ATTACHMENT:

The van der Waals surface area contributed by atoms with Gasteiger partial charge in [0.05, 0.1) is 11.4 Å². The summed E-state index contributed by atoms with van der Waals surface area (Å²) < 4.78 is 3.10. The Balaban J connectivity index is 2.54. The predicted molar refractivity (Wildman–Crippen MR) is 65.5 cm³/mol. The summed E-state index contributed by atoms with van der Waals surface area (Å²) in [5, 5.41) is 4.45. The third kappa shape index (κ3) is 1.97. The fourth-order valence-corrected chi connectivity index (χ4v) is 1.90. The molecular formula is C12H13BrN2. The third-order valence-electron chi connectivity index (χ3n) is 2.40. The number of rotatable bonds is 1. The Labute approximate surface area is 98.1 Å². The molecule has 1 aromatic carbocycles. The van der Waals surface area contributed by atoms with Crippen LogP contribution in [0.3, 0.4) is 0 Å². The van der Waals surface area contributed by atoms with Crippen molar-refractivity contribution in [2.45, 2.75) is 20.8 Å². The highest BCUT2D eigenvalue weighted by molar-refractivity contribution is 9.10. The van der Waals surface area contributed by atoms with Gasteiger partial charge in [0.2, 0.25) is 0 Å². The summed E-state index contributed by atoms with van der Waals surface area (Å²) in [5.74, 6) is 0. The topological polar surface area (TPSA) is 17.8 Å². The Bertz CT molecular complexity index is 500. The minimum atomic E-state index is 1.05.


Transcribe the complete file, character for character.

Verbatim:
The van der Waals surface area contributed by atoms with Gasteiger partial charge in [0.05, 0.1) is 11.4 Å². The summed E-state index contributed by atoms with van der Waals surface area (Å²) < 4.78 is 3.10. The Balaban J connectivity index is 2.54. The predicted molar refractivity (Wildman–Crippen MR) is 65.5 cm³/mol. The summed E-state index contributed by atoms with van der Waals surface area (Å²) in [5, 5.41) is 4.45. The third kappa shape index (κ3) is 1.97. The fourth-order valence-corrected chi connectivity index (χ4v) is 1.90. The molecular formula is C12H13BrN2. The third-order valence-electron chi connectivity index (χ3n) is 2.40. The number of rotatable bonds is 1. The Labute approximate surface area is 98.1 Å². The molecule has 1 aromatic carbocycles. The van der Waals surface area contributed by atoms with Crippen LogP contribution in [0.3, 0.4) is 0 Å². The van der Waals surface area contributed by atoms with Crippen molar-refractivity contribution in [2.45, 2.75) is 20.8 Å². The highest BCUT2D eigenvalue weighted by molar-refractivity contribution is 9.10. The van der Waals surface area contributed by atoms with Gasteiger partial charge in [0.2, 0.25) is 0 Å². The summed E-state index contributed by atoms with van der Waals surface area (Å²) in [5.74, 6) is 0. The topological polar surface area (TPSA) is 17.8 Å². The Bertz CT molecular complexity index is 500. The minimum atomic E-state index is 1.05.